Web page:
A spokesman for the Montreal-based manufacturer say the aircraft have lower cash operating costs than the Embraer planes the airline plans to sell as it cuts routes and shrinks its fleet size.
Published reports in Europe say chief executive Jan Palmer would prefer to get rid of the Bombardier planes but doing so is "currently nearly impossible" because it can't find anyone to take over their long-term leases.
He said the 88-seat CRJs are not competitive in a market best suited for planes with less than 80 seats.
But Marc Duchesne of Bombardier disagreed.
"These aircraft are definitely top-of-the-line, defintely more efficient than the equivalent Embraers and they are absolutely a performing aircraft so we don't understand why he's planning to get rid of them," he said in an interview Friday.
He declined to indicate if Estonia's national carrier has approached Bombardier to dispose of the planes ordered in 2010 and delivered last year.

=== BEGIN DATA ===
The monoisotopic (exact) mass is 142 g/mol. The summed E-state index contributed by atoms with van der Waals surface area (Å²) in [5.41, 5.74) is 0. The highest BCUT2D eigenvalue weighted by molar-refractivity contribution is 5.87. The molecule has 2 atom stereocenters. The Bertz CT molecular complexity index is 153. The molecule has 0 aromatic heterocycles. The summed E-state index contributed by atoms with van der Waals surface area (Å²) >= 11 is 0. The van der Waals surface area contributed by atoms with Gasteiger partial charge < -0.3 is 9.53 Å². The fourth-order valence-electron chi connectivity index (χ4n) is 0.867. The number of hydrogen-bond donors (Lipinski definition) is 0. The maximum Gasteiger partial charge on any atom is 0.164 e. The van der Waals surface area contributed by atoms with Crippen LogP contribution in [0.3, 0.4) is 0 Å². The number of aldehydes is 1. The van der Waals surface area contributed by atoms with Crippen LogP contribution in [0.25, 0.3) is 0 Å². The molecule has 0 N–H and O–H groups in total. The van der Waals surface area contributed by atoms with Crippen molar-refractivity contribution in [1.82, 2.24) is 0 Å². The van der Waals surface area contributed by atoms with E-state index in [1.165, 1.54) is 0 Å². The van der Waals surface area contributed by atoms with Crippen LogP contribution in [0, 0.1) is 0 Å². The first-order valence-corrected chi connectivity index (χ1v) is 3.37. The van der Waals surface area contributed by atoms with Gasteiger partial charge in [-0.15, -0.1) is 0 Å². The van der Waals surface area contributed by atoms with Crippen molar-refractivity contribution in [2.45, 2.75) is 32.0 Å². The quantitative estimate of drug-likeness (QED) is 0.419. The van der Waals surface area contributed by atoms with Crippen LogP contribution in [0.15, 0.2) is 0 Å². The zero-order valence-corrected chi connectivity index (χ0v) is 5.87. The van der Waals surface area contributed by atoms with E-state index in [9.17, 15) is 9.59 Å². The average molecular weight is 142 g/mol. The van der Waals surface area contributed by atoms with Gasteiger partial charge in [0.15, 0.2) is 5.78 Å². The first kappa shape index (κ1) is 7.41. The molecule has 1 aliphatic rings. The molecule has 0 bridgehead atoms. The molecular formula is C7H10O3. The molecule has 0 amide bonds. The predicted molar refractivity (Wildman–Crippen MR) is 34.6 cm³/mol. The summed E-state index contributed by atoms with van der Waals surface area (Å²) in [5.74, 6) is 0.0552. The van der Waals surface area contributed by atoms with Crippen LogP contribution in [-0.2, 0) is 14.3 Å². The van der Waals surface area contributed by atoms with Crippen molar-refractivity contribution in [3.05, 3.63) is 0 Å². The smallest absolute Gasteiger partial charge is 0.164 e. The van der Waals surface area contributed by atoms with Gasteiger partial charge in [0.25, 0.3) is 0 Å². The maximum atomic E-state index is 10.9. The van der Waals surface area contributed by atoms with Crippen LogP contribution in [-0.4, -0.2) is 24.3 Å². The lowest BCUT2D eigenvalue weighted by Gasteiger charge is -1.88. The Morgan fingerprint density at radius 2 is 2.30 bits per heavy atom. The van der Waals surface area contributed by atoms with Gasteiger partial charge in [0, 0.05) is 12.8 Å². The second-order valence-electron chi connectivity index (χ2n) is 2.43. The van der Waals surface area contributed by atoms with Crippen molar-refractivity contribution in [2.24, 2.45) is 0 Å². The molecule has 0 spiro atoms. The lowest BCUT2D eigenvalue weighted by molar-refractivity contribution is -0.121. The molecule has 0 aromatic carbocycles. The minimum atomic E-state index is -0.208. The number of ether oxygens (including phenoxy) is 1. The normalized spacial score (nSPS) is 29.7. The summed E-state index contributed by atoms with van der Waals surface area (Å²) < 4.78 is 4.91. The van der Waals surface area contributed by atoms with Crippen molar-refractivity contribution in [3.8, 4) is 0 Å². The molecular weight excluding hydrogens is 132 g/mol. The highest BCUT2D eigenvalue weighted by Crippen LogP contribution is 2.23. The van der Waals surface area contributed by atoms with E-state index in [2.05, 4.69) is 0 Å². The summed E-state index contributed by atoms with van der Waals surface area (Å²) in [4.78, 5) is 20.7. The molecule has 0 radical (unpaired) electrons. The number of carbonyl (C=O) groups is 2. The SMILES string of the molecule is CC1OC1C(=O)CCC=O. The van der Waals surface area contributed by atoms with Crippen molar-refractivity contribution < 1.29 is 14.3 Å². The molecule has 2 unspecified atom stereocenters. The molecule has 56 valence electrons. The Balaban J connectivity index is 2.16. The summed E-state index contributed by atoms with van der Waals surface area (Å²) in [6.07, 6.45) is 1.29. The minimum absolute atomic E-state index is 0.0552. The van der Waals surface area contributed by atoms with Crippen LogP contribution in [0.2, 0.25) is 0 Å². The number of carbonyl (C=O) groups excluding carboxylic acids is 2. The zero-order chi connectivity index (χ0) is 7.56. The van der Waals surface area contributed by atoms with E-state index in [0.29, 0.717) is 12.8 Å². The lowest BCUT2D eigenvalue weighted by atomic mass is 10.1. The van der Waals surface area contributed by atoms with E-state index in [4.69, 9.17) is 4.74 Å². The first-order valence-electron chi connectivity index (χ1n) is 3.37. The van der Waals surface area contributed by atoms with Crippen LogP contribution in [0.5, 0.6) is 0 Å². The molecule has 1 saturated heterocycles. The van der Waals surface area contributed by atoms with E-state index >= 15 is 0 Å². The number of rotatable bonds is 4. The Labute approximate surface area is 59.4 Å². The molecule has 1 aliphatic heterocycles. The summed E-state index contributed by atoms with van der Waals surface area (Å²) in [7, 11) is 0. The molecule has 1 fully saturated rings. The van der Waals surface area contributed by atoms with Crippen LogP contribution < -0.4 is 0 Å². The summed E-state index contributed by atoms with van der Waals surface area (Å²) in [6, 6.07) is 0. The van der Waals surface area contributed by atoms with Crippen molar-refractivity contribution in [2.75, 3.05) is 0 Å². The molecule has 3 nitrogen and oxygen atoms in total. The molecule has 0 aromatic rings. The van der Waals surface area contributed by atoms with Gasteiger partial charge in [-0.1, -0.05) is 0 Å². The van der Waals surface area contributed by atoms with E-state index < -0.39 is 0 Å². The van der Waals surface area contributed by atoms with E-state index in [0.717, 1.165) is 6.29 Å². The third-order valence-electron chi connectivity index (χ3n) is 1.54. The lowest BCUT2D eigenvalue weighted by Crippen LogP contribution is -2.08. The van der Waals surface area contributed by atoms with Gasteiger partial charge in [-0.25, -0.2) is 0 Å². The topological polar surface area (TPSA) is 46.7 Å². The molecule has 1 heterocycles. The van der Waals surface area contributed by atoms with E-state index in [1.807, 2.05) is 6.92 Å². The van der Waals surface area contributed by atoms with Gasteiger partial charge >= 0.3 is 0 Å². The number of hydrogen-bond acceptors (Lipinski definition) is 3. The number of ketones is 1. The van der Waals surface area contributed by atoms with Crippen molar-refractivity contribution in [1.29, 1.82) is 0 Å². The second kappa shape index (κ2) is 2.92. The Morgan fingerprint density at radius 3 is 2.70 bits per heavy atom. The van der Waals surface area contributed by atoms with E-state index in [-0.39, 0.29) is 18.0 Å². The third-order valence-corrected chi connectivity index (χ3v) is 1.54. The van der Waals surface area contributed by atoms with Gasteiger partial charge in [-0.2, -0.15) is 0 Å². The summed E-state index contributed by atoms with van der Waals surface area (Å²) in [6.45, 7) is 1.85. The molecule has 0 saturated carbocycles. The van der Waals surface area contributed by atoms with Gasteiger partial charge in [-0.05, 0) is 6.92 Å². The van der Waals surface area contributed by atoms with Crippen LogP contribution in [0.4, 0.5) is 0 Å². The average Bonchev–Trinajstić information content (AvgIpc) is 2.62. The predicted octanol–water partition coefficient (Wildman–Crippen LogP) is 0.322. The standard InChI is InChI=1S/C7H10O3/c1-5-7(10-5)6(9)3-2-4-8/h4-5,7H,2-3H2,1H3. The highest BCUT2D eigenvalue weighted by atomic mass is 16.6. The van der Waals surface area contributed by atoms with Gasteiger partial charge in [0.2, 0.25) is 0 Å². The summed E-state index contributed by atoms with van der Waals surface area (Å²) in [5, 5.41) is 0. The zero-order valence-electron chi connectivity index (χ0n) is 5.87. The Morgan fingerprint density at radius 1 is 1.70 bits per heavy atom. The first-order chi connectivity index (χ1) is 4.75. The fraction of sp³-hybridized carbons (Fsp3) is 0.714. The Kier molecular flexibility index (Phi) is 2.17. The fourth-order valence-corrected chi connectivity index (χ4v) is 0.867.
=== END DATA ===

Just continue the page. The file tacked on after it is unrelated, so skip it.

The airline plans to cut its workforce by more than half to 146 people as it trims its fleet to five planes serving nine or 10 core destinations, including Stockholm, Copenhagen, Amsterdam, Brussels, Oslo, Moscow, St. Petersburg, Kiev, Vilnius and Trondheim.
It currently operates the three Bombardier planes, four Embraer E170s and three Saab 340s. Three Embraer E190s are due for delivery.
Bombardier analysts had predicted last year that Estonian Air could firm up an option for two planes after the Estonian government announced plans to invest 30 million euros (C$41.7 million) to renew the fleet and increase the number of flights it operates. The government owns 90 per cent of the carrier, with the SAS Group holding the rest.
On the Toronto Stock Exchange, Bombardier's shares closed up one cent to $3.98 in Friday trading.